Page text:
He was made a member of the constituted council of state (Staatsrath) and began to draw up minutes (to which he gave the name of "Reveries") for his mother to read. These papers contain the germs of his later policy, and of all the disasters which finally overtook him. He was a friend to religious toleration, anxious to reduce the power of the church, to relieve the peasantry of feudal burdens, and to remove restrictions on trade and knowledge. In these, he did not differ from Frederick, Catherine of Russia, or his own brother and successor Leopold II, all enlightened rulers of the 18th century stamp. He was a great influence on serfs but that did not last after his death.
Where Joseph differed from great contemporary rulers, and where he was very close akin to the Jacobins, was in the fanatical intensity of his belief in the power of the state when directed by reason, of his right to speak for the state uncontrolled by laws, and of the sensibility of his rule. He had also inherited from his mother the belief of the house of Austria in its "august" quality and its claim to acquire whatever it found desirable for its power or profit. He was unable to understand that his philosophical plans for the moulding of mankind could meet with pardonable opposition.
Joseph was documented by contemporaries as being impressive, but not necessarily likeable. In 1760, his arranged consort, the well educated Isabella of Parma, was handed over to him. Joseph appears to have been completely in love with her, but Isabella preferred the companionship of Joseph's sister, Marie Christine of Austria. The overweening character of the Emperor was obvious to Frederick II of Prussia, who, after their first interview in 1769, described him as ambitious, and as capable of setting the world on fire. The French minister Vergennes, who met Joseph when he was travelling incognito in 1777, judged him to be "ambitious and despotic."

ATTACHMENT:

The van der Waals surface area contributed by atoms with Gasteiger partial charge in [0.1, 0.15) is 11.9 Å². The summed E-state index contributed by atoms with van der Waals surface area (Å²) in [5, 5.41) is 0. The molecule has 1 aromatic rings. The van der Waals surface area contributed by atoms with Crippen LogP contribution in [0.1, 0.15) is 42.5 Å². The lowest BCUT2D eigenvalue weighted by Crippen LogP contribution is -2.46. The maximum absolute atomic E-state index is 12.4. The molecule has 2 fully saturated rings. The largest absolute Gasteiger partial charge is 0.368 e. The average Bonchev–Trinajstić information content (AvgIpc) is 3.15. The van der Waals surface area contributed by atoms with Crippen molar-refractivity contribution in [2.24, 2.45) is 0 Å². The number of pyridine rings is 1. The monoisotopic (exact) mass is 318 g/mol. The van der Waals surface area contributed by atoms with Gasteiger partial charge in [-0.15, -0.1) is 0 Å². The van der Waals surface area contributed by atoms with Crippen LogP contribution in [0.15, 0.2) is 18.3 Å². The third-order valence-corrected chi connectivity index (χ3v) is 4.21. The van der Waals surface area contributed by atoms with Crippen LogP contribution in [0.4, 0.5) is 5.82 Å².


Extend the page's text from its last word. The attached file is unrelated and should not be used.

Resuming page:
Read the entire wikipedia article here.

Marengo 05-09-2008 07:24 PM

Isabella Maria of Parma, (Italian: Maria Elisabetta Luisa Antonietta Ferdinanda Giuseppina Saveria Dominica Giovanna Borbone, principessa di Parma) (December 31, 1741 – November 27, 1763), was the daughter of Philip, Duke of Parma and his wife Louise-Elisabeth, eldest daughter of Louis XV of France. She grew up at Philip V's court in Madrid, but when her father became Duke of Parma the family moved to the duchy in northern Italy.
Isabella learned to play the violin, and she also read books by philosophers and theologians like Jacques-Bénigne Bossuet or John Law. She sometimes became melancholic and, after her mother's death in 1759, was often preoccupied with thoughts about death.
On October 6, 1760, at the age of 18, she was married to Archduke Joseph of Austria, heir of the Habsburg Monarchy. She quickly charmed the court in Vienna with her beauty and intelligence; apparently Isabella could solve difficult mathematical problems.